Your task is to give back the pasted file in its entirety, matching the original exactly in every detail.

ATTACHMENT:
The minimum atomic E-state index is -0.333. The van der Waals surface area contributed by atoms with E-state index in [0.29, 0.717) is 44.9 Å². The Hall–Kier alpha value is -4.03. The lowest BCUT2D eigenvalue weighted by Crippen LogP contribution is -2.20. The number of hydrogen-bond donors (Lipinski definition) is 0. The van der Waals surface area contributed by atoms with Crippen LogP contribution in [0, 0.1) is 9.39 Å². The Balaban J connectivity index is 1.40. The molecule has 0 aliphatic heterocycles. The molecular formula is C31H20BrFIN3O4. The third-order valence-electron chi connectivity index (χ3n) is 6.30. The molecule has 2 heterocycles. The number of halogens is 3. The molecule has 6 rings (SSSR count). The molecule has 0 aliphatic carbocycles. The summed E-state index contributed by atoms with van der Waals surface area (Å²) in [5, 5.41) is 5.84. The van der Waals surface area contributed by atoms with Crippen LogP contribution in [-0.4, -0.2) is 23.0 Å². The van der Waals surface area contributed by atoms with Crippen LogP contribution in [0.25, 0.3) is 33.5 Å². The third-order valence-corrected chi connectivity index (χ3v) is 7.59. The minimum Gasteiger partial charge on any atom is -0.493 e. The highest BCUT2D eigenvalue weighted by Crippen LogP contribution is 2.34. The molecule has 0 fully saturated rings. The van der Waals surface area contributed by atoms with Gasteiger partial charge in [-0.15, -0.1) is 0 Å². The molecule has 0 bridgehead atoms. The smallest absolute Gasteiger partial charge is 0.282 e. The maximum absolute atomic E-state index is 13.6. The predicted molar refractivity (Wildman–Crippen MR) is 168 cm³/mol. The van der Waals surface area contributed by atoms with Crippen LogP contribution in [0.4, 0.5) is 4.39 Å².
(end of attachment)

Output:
The minimum atomic E-state index is -0.333. The van der Waals surface area contributed by atoms with E-state index in [0.29, 0.717) is 44.9 Å². The Hall–Kier alpha value is -4.03. The lowest BCUT2D eigenvalue weighted by Crippen LogP contribution is -2.20. The number of hydrogen-bond donors (Lipinski definition) is 0. The van der Waals surface area contributed by atoms with Crippen LogP contribution in [0, 0.1) is 9.39 Å². The Balaban J connectivity index is 1.40. The molecule has 0 aliphatic heterocycles. The molecular formula is C31H20BrFIN3O4. The third-order valence-electron chi connectivity index (χ3n) is 6.30. The molecule has 2 heterocycles. The number of halogens is 3. The molecule has 6 rings (SSSR count). The molecule has 0 aliphatic carbocycles. The summed E-state index contributed by atoms with van der Waals surface area (Å²) in [5, 5.41) is 5.84. The van der Waals surface area contributed by atoms with Crippen LogP contribution in [-0.4, -0.2) is 23.0 Å². The van der Waals surface area contributed by atoms with Crippen LogP contribution in [0.25, 0.3) is 33.5 Å². The third-order valence-corrected chi connectivity index (χ3v) is 7.59. The minimum Gasteiger partial charge on any atom is -0.493 e. The highest BCUT2D eigenvalue weighted by Crippen LogP contribution is 2.34. The molecule has 0 fully saturated rings. The van der Waals surface area contributed by atoms with Gasteiger partial charge in [-0.15, -0.1) is 0 Å². The molecule has 0 bridgehead atoms. The smallest absolute Gasteiger partial charge is 0.282 e. The maximum absolute atomic E-state index is 13.6. The predicted molar refractivity (Wildman–Crippen MR) is 168 cm³/mol. The van der Waals surface area contributed by atoms with Crippen LogP contribution in [0.4, 0.5) is 4.39 Å².